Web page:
Most infrastructure investment plans and government policies rely on the delivery of projects and programs. To achieve these and unlock the real benefits of infrastructure, it is vital that projects and programs are delivered well.
Over the last decade, much has been written about globalisation and how we’re more connected than ever before. In the infrastructure world, we think of connectivity as the “linkages of communities, economies and nations through transport, communications, energy, and water networks across a number of countries” .
In Buenos Aires on 23 March, the G20 Finance Ministers announced that infrastructure would remain a priority for at least the next three years—a very welcome announcement for those in the private sector who have long called for greater global coordination of efforts in this area.
Risks can be hard to define, manage and mitigate. In infrastructure projects that cross regional or national borders and involve multiple parties from both the public and private sector, these risks may be amplified.
As outlined earlier in this blog series, private investors are looking for reliable returns to justify the risks that they are taking. Financing and procurement of cross-border projects will often be more complex than national projects due to the scale of the project and compounded risks, and the financial returns may be more uncertain than for national projects.
By their very nature as long-term large infrastructure projects, public-private partnership (PPP) projects involve a vast array of interconnecting relationships. Core to any PPP project is the long-term contractual relationship between the government’s procuring authority and the private party (the project company). This is one of many relationships that will affect the success of a PPP.
When we as consumers decide to invest our money—whether through shares, bonds, or other instruments—we look at whether our investment will deliver a solid financial return. It makes sense then that the same risk-return principle is applied to investments in infrastructure.
Contractual disagreements and disputes are common in PPPs during both construction and operational periods.
InfraCompass is an interactive tool that looks at the infrastructure capabilities of 49 countries.
The term of a public-private partnership (PPP) contract can exceed 20 or even 30 years. At the end of the term, the relevant private partner is often obligated to hand back the public asset in question (whether it be a road, an airport or a hospital) in a condition that meets the government procuring authority’s expectations.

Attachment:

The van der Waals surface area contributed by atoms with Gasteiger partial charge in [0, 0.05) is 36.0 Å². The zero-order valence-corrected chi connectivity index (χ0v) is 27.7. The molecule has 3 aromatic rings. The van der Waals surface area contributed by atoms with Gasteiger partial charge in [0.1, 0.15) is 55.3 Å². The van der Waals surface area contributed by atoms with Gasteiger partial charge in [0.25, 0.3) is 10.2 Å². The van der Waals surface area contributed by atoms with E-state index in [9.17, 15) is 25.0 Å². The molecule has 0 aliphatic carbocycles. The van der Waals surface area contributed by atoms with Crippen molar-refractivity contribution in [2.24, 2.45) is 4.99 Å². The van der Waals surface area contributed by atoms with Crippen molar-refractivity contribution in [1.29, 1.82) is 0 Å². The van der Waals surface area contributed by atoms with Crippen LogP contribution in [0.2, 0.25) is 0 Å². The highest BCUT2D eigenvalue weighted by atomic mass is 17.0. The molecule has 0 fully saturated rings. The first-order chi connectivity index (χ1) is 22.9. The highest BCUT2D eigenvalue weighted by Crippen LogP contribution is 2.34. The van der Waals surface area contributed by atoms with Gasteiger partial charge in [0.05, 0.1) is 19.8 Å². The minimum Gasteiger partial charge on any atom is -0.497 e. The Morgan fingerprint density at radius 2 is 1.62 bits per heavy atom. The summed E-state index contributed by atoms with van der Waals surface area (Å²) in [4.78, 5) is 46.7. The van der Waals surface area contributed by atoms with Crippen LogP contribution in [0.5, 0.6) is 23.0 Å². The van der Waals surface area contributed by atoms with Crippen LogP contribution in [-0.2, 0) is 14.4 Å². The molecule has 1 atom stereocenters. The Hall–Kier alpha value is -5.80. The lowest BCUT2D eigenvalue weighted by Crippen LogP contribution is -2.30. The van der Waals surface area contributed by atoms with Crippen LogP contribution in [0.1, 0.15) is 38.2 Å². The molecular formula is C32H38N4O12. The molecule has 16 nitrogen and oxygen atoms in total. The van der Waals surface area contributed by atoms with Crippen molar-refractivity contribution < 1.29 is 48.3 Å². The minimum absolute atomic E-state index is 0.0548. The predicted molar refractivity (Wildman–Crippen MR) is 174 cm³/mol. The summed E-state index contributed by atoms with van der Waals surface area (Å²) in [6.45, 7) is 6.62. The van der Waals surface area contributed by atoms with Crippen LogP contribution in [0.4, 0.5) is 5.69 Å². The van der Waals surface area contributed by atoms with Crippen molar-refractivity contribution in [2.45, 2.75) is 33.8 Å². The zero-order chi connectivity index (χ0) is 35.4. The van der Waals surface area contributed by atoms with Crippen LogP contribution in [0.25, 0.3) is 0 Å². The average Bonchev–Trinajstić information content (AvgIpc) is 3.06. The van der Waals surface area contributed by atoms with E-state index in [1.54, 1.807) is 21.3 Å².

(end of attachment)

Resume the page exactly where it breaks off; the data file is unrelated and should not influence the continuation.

Disputes in public-private partnerships (PPPs) globally involving key performance indicators (KPIs) represent 20 per cent of all disputes, as highlighted in our data using a representative sample of projects from around the world.
Although the topic of infrastructure may not attract bold headlines, the reality in many parts of the world is that the inadequate provision of critical infrastructure...
While the infrastructure financing gap is huge, one of the main constraints to infrastructure development is not a lack of finance, but instead, a lack of well-prepared, bankable infrastructure projects.
Infrastructure can often be used as a pawn in the political chess game, not only at a federal level between political parties, but at a foreign policy level too. It’s crucial that a cross-border infrastructure project has political support and cooperation from all parties involved, and that it’s being supported not for political gain, but to further regional development. A lack of strong political leadership can be detrimental to a cross-border project, and weak capacity can be a deterrent to investors.
With a growing global focus on attracting private sector investment into infrastructure and utilising the public-private partnership (PPP) model, it is crucial that governments focus on the entire duration of a PPP contract. Efforts need to extend beyond ‘achieving financial close’ and beginning construction or ‘cutting the ribbon’ for commencement of services.
Communication throughout infrastructure project preparation should be recognised as a strategic activity. It should factor in the importance of all key stakeholder groups towards the project, tailor communicative actions to engage and inform them and foster a supportive environment.
Transferring risk to the private sector in a PPP contract is frequently referred to as a key part of a PPP arrangement, as well as a key reason why governments use such an approach to procure infrastructure.